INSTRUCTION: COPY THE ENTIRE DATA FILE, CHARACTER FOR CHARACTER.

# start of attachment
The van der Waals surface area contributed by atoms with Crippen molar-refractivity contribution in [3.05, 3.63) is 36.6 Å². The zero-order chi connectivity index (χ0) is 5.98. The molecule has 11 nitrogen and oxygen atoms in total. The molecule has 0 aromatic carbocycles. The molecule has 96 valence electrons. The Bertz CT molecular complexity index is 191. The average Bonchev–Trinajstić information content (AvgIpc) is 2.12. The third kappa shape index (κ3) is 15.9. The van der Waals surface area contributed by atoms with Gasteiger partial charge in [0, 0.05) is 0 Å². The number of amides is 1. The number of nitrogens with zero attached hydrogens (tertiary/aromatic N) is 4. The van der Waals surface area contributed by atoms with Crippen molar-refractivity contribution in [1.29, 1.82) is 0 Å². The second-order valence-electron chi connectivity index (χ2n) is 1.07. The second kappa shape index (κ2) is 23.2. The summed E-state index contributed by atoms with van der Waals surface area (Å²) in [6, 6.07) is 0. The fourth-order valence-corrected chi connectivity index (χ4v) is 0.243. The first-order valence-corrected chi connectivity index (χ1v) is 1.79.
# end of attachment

The van der Waals surface area contributed by atoms with Crippen molar-refractivity contribution in [3.05, 3.63) is 36.6 Å². The zero-order chi connectivity index (χ0) is 5.98. The molecule has 11 nitrogen and oxygen atoms in total. The molecule has 0 aromatic carbocycles. The molecule has 96 valence electrons. The Bertz CT molecular complexity index is 191. The average Bonchev–Trinajstić information content (AvgIpc) is 2.12. The third kappa shape index (κ3) is 15.9. The van der Waals surface area contributed by atoms with Gasteiger partial charge in [0, 0.05) is 0 Å². The number of amides is 1. The number of nitrogens with zero attached hydrogens (tertiary/aromatic N) is 4. The van der Waals surface area contributed by atoms with Crippen molar-refractivity contribution in [1.29, 1.82) is 0 Å². The second-order valence-electron chi connectivity index (χ2n) is 1.07. The second kappa shape index (κ2) is 23.2. The summed E-state index contributed by atoms with van der Waals surface area (Å²) in [6, 6.07) is 0. The fourth-order valence-corrected chi connectivity index (χ4v) is 0.243. The first-order valence-corrected chi connectivity index (χ1v) is 1.79.